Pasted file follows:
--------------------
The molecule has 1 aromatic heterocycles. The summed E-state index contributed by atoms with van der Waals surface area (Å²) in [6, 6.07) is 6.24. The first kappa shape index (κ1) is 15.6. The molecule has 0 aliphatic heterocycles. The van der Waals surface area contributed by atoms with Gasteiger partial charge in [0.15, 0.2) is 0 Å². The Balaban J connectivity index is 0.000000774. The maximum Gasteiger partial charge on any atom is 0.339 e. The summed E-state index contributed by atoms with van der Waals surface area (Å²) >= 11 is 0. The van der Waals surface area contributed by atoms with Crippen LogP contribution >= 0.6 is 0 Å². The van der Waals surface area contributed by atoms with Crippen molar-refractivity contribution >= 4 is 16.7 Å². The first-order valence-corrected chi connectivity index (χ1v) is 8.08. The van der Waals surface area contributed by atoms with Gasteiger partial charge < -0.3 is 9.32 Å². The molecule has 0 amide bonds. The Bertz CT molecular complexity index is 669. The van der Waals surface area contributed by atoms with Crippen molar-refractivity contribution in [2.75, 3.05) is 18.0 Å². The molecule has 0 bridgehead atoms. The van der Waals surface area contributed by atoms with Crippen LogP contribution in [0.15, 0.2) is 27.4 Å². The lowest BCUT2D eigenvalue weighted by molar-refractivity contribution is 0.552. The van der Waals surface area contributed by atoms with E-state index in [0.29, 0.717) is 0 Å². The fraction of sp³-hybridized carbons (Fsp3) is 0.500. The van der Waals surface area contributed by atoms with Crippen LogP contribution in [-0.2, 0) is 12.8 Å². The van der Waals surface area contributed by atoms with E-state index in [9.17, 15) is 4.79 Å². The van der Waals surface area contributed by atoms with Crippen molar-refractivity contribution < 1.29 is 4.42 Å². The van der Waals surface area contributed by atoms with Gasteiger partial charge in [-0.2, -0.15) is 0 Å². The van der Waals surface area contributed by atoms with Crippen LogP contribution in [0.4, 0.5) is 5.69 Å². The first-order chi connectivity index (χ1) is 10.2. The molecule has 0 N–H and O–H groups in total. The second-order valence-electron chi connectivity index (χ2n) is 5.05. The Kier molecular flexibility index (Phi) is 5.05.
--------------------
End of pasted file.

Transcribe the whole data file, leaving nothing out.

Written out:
The molecule has 1 aromatic heterocycles. The summed E-state index contributed by atoms with van der Waals surface area (Å²) in [6, 6.07) is 6.24. The first kappa shape index (κ1) is 15.6. The molecule has 0 aliphatic heterocycles. The van der Waals surface area contributed by atoms with Gasteiger partial charge in [0.15, 0.2) is 0 Å². The Balaban J connectivity index is 0.000000774. The maximum Gasteiger partial charge on any atom is 0.339 e. The summed E-state index contributed by atoms with van der Waals surface area (Å²) >= 11 is 0. The van der Waals surface area contributed by atoms with Crippen LogP contribution >= 0.6 is 0 Å². The van der Waals surface area contributed by atoms with Crippen molar-refractivity contribution >= 4 is 16.7 Å². The first-order valence-corrected chi connectivity index (χ1v) is 8.08. The van der Waals surface area contributed by atoms with Gasteiger partial charge < -0.3 is 9.32 Å². The molecule has 0 amide bonds. The Bertz CT molecular complexity index is 669. The van der Waals surface area contributed by atoms with Crippen molar-refractivity contribution in [2.75, 3.05) is 18.0 Å². The molecule has 0 bridgehead atoms. The van der Waals surface area contributed by atoms with Crippen LogP contribution in [0.15, 0.2) is 27.4 Å². The lowest BCUT2D eigenvalue weighted by molar-refractivity contribution is 0.552. The van der Waals surface area contributed by atoms with E-state index in [0.29, 0.717) is 0 Å². The fraction of sp³-hybridized carbons (Fsp3) is 0.500. The van der Waals surface area contributed by atoms with Crippen LogP contribution in [-0.2, 0) is 12.8 Å². The van der Waals surface area contributed by atoms with E-state index in [9.17, 15) is 4.79 Å². The van der Waals surface area contributed by atoms with Crippen molar-refractivity contribution < 1.29 is 4.42 Å². The van der Waals surface area contributed by atoms with Gasteiger partial charge in [-0.2, -0.15) is 0 Å². The van der Waals surface area contributed by atoms with Crippen LogP contribution in [0.4, 0.5) is 5.69 Å². The first-order chi connectivity index (χ1) is 10.2. The molecule has 0 N–H and O–H groups in total. The second-order valence-electron chi connectivity index (χ2n) is 5.05. The Kier molecular flexibility index (Phi) is 5.05.